The BMA Outpost in Reservoir Hill

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The BMA Outpost in Reservoir Hill.

The BMA Outpost is a portable museum that is taking up temporary residence in a variety of communities throughout Baltimore City, led by the BMA’s Amy and Marc Meadows Education Fellow Katie Bachler.

I spent October and November of 2014 in Reservoir Hill at the St. Francis Neighborhood Center – an old house turned church turned community center and after school program. The center hosts 43 students every day, and they work on projects and school work in rooms that were once bedrooms, with old fireplaces, and carved wood decorations. This was a home for the Outpost, our folding museum set up by the bus stop at the corner of Linden and Whitelock Streets, with reproductions of The Steerage by Alfred Stieglitz and A Quick Nap by Walter Williams displayed in the sun. People from the neighborhood stopped by every day to chat, to share a story, to add to the map of what matters to them in the neighborhood. The kids were happy to see me every day, saying “art, art, art!” as they walked by or got off the bus. This corner became a home, and residents became familiar with me as a bit of extra street architecture and a source of conversation.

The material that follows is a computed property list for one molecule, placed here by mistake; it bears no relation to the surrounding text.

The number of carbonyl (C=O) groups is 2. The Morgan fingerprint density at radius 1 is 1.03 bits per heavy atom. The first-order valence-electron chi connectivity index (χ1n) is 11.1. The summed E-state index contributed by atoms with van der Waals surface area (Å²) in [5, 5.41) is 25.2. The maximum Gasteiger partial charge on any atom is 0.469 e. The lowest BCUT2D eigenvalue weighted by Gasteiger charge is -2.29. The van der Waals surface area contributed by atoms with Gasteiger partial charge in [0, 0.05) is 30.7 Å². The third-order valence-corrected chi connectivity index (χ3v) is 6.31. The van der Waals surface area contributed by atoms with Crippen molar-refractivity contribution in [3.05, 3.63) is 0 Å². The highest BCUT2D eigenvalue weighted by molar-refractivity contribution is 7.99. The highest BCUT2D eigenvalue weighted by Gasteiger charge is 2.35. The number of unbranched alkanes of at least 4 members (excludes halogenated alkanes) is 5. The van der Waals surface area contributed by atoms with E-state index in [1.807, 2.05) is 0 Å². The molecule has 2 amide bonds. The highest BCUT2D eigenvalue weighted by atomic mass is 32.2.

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Visitors to the Outpost create maps of what matters to them in the neighborhood.